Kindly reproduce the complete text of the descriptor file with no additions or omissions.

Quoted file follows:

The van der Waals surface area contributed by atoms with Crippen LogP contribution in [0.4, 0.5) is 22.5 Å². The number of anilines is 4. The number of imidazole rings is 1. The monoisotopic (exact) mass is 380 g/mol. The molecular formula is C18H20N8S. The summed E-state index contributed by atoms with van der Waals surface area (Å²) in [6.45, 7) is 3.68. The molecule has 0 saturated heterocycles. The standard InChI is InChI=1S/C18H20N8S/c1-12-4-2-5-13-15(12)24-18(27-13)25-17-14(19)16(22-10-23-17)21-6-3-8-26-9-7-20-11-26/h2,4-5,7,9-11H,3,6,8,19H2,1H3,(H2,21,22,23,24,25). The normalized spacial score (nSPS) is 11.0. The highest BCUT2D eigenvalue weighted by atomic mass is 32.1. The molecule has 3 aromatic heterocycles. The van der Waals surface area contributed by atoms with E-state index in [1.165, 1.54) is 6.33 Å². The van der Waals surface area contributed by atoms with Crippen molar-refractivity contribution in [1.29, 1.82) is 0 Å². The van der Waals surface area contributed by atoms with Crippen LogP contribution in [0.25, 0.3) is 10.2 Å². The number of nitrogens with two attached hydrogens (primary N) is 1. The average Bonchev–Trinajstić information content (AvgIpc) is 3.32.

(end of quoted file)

The van der Waals surface area contributed by atoms with Crippen LogP contribution in [0.4, 0.5) is 22.5 Å². The number of anilines is 4. The number of imidazole rings is 1. The monoisotopic (exact) mass is 380 g/mol. The molecular formula is C18H20N8S. The summed E-state index contributed by atoms with van der Waals surface area (Å²) in [6.45, 7) is 3.68. The molecule has 0 saturated heterocycles. The standard InChI is InChI=1S/C18H20N8S/c1-12-4-2-5-13-15(12)24-18(27-13)25-17-14(19)16(22-10-23-17)21-6-3-8-26-9-7-20-11-26/h2,4-5,7,9-11H,3,6,8,19H2,1H3,(H2,21,22,23,24,25). The normalized spacial score (nSPS) is 11.0. The highest BCUT2D eigenvalue weighted by atomic mass is 32.1. The molecule has 3 aromatic heterocycles. The van der Waals surface area contributed by atoms with E-state index in [1.165, 1.54) is 6.33 Å². The van der Waals surface area contributed by atoms with Crippen molar-refractivity contribution in [1.29, 1.82) is 0 Å². The van der Waals surface area contributed by atoms with Crippen LogP contribution in [0.25, 0.3) is 10.2 Å². The number of nitrogens with two attached hydrogens (primary N) is 1. The average Bonchev–Trinajstić information content (AvgIpc) is 3.32.